Burlington, Vermont – Three years ago, Burlington and Winooski School Districts partnered together to pursue a multi-million dollar grant from the Nellie Mae Education Foundation to redesign education to support the success of all learners in today’s rapidly-changing, global society. Selected from dozens of schools competing to win the grant, the two districts have spent the past three years supporting a systemic shift in the way teachers teach, students learn, and families and community interact with the schools.
This year, in a show of confidence for the work in progress, the Nellie Mae Education Foundation, the largest charitable foundation in New England dedicated exclusively to education, has awarded an additional year of funding for this important work.
“I want to thank the Nellie Mae Education Foundation for their continued support of the excellent work teachers, students, and families in our schools are doing,” said Burlington Mayor Miro Weinberger. “I continue to support the innovative work happening in Burlington and Winooski and look forward to the added support this grant provides students.“
The Partnership for Change, the bridging entity that is helping to lead this effort, has brought together a broad base of school and community leaders to accomplish this mission. Together, they help support the design and implementation of a set of “student-centered” approaches to learning that draw on new understandings from neuroscience about how people learn, and best practices that are emerging from state-of-the-art schools across the country.
“We are very pleased with the decision by the foundation to continue funding the work already happening here in Burlington and Winooski,” said Partnership for Change Director Hal Colston. “We look forward to the continued progress of both districts over this year.”
“The work our two districts embarked on three years ago and that began as ‘pockets of innovation’ throughout the schools, has primed both districts to make broader systemic shifts that put students at the center of their learning,” commented Winooski Superintendent Sean McMannon. “Our districts are on the cutting edge of research-based educational practices that support increased success for all students.”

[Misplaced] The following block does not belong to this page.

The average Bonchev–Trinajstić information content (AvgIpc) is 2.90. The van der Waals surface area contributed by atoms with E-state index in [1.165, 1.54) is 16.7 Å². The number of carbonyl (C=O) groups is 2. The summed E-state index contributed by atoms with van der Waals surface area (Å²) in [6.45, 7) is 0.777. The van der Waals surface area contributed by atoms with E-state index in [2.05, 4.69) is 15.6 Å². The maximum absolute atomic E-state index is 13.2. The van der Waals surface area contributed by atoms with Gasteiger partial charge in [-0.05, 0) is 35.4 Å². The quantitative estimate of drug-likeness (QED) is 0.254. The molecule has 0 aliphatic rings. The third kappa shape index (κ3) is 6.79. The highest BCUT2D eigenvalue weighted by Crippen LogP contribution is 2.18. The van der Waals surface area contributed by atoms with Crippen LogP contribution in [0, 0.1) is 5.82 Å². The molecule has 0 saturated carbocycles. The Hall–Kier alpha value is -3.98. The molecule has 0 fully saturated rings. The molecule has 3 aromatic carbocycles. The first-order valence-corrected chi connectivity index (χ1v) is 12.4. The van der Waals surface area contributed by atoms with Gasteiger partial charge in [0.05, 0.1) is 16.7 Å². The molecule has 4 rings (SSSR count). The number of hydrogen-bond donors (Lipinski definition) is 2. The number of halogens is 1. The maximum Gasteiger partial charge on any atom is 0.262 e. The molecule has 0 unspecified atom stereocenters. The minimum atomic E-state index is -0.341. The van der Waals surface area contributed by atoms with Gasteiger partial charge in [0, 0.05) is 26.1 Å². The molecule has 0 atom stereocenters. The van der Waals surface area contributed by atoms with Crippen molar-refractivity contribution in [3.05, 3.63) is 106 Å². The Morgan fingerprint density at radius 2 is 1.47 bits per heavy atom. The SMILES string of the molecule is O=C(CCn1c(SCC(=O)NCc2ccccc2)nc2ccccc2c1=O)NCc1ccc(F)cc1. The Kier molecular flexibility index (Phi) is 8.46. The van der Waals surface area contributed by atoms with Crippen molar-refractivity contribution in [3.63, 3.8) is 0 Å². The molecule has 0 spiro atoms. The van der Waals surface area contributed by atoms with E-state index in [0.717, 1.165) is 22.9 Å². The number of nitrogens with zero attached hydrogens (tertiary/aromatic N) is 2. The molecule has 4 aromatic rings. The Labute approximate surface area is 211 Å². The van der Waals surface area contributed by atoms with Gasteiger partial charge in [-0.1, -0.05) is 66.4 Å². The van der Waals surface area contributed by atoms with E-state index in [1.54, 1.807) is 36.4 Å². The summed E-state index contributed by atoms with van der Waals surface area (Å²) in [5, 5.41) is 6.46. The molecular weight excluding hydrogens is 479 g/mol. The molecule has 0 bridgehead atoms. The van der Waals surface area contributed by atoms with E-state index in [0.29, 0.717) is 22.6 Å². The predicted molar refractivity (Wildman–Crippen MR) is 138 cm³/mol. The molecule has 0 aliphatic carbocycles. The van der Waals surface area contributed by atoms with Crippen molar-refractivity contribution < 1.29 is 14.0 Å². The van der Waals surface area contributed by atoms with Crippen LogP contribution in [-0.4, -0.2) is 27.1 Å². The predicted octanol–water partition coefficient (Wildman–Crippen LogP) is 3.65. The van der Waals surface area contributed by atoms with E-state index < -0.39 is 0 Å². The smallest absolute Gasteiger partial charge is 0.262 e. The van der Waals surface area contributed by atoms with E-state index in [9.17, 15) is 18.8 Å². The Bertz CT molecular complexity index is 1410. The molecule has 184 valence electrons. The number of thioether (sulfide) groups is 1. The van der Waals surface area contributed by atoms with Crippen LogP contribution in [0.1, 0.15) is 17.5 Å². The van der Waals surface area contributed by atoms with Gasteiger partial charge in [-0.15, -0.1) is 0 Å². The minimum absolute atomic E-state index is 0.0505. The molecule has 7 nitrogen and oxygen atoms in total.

Some of the features of “student-centered learning” that have been developed over the past three years include the iLab, a personalized learning lab in Winooski, and the 9th grade humanities academies and advisory system in Burlington. Most impactful has been the Fellowship and Partner Teacher Program in both schools that allows for more teacher collaboration and planning time to shift instructional practices, which research shows makes a big difference in student learning. Other features include extensive technology upgrades and vastly increased collaboration with the larger community in the education of its young people.
“Student-centered learning recognizes that each student learns differently, and that learning happens all the time and everywhere,” said BHS Principal Amy Mellencamp. “We are blessed to live in a place rich with community resources to make learning more relevant and connected to real-world problems.” “We hope to continue increasing the amount of learning that happens outside of classroom walls,” added WMHS Principal Leon Wheeler.
The Partnership for Change supports the work of remodeling public education in Winooski and Burlington, Vermont to align with what our young people need to thrive in a complex global society. Established in 2012, we represent a broad and diverse group helping to build a more prosperous future for our communities. Specifically, the Partnership is committed to build more robust teaching and learning environments, create deeper family-school partnerships, generate community-based learning experiences, enhance youth engagement and leadership, and establish a proficiency-based system in which all learners are provided many opportunities to set and meet ambitious goals.
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